Revolutionary Russia, 1891–1991: A History
By Orlando Figes
Metropolitan Books, 2014, 336 pp.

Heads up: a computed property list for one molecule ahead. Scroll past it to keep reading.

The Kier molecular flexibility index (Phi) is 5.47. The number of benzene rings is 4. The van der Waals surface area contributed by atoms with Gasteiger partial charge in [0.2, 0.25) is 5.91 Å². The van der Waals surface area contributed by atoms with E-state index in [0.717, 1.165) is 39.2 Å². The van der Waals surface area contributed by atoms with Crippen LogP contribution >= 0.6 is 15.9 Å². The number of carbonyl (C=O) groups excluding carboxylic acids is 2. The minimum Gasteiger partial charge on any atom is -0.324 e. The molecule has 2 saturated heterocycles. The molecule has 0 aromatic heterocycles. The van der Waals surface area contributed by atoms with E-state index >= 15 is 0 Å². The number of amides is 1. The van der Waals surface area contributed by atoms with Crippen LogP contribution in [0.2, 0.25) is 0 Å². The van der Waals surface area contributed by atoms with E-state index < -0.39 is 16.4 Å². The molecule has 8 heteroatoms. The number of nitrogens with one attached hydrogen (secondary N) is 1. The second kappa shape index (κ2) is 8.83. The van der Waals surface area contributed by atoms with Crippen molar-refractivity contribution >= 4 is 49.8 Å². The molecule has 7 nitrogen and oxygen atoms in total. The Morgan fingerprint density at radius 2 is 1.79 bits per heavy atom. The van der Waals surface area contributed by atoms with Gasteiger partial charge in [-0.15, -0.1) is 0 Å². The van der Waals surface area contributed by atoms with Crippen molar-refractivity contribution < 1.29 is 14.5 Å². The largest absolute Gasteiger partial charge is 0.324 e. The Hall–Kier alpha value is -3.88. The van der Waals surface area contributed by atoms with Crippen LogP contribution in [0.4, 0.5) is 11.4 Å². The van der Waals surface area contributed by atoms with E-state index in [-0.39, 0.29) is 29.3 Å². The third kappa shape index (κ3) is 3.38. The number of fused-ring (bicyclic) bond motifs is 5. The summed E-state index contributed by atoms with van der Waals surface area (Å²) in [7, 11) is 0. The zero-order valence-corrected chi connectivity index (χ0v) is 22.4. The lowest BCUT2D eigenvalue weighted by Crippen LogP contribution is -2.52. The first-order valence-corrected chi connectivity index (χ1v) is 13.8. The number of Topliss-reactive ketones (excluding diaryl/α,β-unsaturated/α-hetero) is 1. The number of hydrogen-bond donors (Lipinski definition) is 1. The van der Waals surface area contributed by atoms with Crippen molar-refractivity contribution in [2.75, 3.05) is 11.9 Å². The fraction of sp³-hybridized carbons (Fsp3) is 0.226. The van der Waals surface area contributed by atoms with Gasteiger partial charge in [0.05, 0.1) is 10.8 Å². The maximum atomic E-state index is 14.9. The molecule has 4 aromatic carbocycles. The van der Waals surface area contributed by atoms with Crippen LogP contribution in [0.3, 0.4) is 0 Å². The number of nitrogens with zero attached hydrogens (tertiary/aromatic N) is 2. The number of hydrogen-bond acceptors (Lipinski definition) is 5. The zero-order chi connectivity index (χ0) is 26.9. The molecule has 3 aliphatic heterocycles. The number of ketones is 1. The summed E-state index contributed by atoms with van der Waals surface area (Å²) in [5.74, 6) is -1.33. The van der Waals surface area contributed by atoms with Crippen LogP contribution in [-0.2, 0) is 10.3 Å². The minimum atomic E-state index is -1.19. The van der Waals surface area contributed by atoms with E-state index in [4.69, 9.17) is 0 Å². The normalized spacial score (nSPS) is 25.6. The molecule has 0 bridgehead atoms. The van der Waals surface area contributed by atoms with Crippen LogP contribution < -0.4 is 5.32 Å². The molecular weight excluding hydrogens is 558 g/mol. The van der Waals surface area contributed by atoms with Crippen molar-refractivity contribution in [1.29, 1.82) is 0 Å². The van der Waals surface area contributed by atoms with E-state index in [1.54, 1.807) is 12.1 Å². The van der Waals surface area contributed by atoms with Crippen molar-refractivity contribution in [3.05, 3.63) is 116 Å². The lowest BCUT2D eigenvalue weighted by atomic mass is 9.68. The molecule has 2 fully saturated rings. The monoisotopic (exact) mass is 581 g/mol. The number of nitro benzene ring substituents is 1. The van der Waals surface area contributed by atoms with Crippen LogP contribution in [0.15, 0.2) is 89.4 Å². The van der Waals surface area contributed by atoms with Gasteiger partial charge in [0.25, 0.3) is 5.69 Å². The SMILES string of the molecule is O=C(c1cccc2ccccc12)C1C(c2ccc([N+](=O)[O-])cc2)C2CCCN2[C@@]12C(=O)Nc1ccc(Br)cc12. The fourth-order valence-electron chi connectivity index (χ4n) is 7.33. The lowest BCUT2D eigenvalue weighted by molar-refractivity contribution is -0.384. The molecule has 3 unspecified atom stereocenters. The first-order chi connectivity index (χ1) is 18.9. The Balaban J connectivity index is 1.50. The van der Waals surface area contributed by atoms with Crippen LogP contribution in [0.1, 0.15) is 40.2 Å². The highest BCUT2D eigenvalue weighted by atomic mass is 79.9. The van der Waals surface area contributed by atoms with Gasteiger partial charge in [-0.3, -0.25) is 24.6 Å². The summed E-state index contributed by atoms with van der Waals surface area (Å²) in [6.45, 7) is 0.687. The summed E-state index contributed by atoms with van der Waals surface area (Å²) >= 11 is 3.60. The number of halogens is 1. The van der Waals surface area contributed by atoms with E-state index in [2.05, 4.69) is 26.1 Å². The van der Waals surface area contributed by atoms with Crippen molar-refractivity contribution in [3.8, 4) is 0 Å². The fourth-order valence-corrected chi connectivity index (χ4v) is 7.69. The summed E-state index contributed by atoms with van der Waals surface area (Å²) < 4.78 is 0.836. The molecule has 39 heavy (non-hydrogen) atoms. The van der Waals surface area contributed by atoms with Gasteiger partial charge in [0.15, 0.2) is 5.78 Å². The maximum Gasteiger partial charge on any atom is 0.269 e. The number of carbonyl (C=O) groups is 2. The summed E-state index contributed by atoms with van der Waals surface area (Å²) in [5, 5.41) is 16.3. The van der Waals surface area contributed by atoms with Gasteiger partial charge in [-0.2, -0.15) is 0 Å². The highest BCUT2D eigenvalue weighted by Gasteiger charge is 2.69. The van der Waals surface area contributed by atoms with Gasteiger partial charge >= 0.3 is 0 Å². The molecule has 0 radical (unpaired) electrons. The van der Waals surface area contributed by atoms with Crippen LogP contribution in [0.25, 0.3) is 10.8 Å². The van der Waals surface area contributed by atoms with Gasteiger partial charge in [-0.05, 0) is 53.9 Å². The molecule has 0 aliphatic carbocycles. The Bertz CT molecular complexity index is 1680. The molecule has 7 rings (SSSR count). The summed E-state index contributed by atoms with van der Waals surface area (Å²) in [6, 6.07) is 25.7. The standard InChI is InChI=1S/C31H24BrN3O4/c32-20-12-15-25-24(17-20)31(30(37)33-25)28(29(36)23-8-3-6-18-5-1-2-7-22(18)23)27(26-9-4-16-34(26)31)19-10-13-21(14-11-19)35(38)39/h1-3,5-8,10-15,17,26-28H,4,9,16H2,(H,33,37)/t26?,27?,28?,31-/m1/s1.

Figes argues that the Russian Revolution lasted until the Soviet Union’s end in 1991. He begins with the famine of the early 1890s, which he sees as creating the pathway to the revolution in 1917, and then divides the century that followed into three generational phases. The first belongs to the “Old Bolsheviks,” the architects of Vladimir Lenin’s revolution, who were born in the 1870s and 1880s. The second phase began in the late 1920s, in the wake of Joseph Stalin’s collectivization program, and witnessed the monstrosity of industrialization through forced labor, the purges of the Great Terror, and the ravages of World War II. The third phase began with the Khrushchev era and ended with the collapse of the Soviet Union. The history of each phase comes in large quaffs that go down smoothly. Figes argues that for all the jarring changes, Soviet leaders, including the last, Mikhail Gorbachev, “all believed they were continuing the Revolution Lenin had begun.” It is a lucid and enlightening argument, although least compelling when Figes tries to find idealism even in the decaying entrails of the system during its final years. As he himself confesses, “what united [the third generation] was the preservation of the status quo.”